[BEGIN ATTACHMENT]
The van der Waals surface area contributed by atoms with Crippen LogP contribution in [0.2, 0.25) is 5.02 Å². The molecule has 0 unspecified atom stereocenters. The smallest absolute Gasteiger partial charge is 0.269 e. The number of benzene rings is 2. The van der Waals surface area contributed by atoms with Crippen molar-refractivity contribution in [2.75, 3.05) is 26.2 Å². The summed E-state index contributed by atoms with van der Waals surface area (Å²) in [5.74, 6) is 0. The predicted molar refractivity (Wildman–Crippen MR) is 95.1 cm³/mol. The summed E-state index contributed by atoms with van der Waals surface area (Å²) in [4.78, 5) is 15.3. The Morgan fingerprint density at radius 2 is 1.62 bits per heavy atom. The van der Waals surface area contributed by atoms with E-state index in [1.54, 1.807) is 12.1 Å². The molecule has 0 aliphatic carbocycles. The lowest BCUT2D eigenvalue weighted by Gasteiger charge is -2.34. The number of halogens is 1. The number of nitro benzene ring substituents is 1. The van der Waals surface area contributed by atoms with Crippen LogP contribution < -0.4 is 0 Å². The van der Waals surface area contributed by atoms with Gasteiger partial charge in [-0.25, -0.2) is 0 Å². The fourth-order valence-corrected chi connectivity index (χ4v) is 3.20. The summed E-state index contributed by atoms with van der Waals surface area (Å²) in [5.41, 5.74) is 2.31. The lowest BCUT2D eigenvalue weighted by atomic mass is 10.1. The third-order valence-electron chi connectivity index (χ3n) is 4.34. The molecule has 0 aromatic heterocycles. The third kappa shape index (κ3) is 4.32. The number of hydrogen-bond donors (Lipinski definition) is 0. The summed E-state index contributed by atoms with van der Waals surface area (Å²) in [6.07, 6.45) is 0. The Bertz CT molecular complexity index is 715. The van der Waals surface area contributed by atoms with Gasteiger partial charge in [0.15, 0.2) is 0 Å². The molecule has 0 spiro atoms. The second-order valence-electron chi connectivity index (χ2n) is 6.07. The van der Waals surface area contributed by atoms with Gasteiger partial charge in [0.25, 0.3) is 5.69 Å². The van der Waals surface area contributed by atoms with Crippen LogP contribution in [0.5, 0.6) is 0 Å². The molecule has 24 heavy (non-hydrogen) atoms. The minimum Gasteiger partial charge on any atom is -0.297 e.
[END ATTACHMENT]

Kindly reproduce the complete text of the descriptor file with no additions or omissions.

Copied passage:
The van der Waals surface area contributed by atoms with Crippen LogP contribution in [0.2, 0.25) is 5.02 Å². The molecule has 0 unspecified atom stereocenters. The smallest absolute Gasteiger partial charge is 0.269 e. The number of benzene rings is 2. The van der Waals surface area contributed by atoms with Crippen molar-refractivity contribution in [2.75, 3.05) is 26.2 Å². The summed E-state index contributed by atoms with van der Waals surface area (Å²) in [5.74, 6) is 0. The predicted molar refractivity (Wildman–Crippen MR) is 95.1 cm³/mol. The summed E-state index contributed by atoms with van der Waals surface area (Å²) in [4.78, 5) is 15.3. The Morgan fingerprint density at radius 2 is 1.62 bits per heavy atom. The van der Waals surface area contributed by atoms with E-state index in [1.54, 1.807) is 12.1 Å². The molecule has 0 aliphatic carbocycles. The lowest BCUT2D eigenvalue weighted by Gasteiger charge is -2.34. The number of halogens is 1. The number of nitro benzene ring substituents is 1. The van der Waals surface area contributed by atoms with Crippen LogP contribution < -0.4 is 0 Å². The van der Waals surface area contributed by atoms with Gasteiger partial charge in [-0.25, -0.2) is 0 Å². The fourth-order valence-corrected chi connectivity index (χ4v) is 3.20. The summed E-state index contributed by atoms with van der Waals surface area (Å²) in [5.41, 5.74) is 2.31. The lowest BCUT2D eigenvalue weighted by atomic mass is 10.1. The third-order valence-electron chi connectivity index (χ3n) is 4.34. The molecule has 0 aromatic heterocycles. The third kappa shape index (κ3) is 4.32. The number of hydrogen-bond donors (Lipinski definition) is 0. The summed E-state index contributed by atoms with van der Waals surface area (Å²) in [6.07, 6.45) is 0. The Bertz CT molecular complexity index is 715. The van der Waals surface area contributed by atoms with Gasteiger partial charge in [0.15, 0.2) is 0 Å². The molecule has 0 spiro atoms. The second-order valence-electron chi connectivity index (χ2n) is 6.07. The van der Waals surface area contributed by atoms with Gasteiger partial charge in [0.25, 0.3) is 5.69 Å². The van der Waals surface area contributed by atoms with Crippen LogP contribution in [0.5, 0.6) is 0 Å². The molecule has 24 heavy (non-hydrogen) atoms. The minimum Gasteiger partial charge on any atom is -0.297 e.